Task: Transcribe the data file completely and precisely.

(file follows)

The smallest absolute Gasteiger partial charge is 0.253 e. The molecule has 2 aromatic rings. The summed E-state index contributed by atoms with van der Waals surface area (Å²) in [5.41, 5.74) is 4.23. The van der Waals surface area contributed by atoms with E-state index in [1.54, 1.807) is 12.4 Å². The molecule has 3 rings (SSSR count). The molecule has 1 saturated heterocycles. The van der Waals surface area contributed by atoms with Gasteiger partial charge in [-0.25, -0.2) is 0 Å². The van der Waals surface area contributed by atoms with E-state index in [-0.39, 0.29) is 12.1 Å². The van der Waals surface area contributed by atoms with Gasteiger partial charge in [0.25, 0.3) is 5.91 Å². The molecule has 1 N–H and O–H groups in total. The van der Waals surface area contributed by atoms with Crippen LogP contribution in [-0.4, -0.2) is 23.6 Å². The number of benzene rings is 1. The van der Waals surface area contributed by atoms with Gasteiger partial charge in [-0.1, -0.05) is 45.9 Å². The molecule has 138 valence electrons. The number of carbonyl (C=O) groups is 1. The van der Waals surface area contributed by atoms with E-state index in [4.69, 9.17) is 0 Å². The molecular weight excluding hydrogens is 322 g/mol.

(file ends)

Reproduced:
The smallest absolute Gasteiger partial charge is 0.253 e. The molecule has 2 aromatic rings. The summed E-state index contributed by atoms with van der Waals surface area (Å²) in [5.41, 5.74) is 4.23. The van der Waals surface area contributed by atoms with E-state index in [1.54, 1.807) is 12.4 Å². The molecule has 3 rings (SSSR count). The molecule has 1 saturated heterocycles. The van der Waals surface area contributed by atoms with Gasteiger partial charge in [-0.25, -0.2) is 0 Å². The van der Waals surface area contributed by atoms with E-state index in [-0.39, 0.29) is 12.1 Å². The van der Waals surface area contributed by atoms with Gasteiger partial charge in [0.25, 0.3) is 5.91 Å². The molecule has 1 N–H and O–H groups in total. The van der Waals surface area contributed by atoms with Crippen LogP contribution in [-0.4, -0.2) is 23.6 Å². The number of benzene rings is 1. The van der Waals surface area contributed by atoms with Gasteiger partial charge in [-0.1, -0.05) is 45.9 Å². The molecule has 138 valence electrons. The number of carbonyl (C=O) groups is 1. The van der Waals surface area contributed by atoms with E-state index in [4.69, 9.17) is 0 Å². The molecular weight excluding hydrogens is 322 g/mol.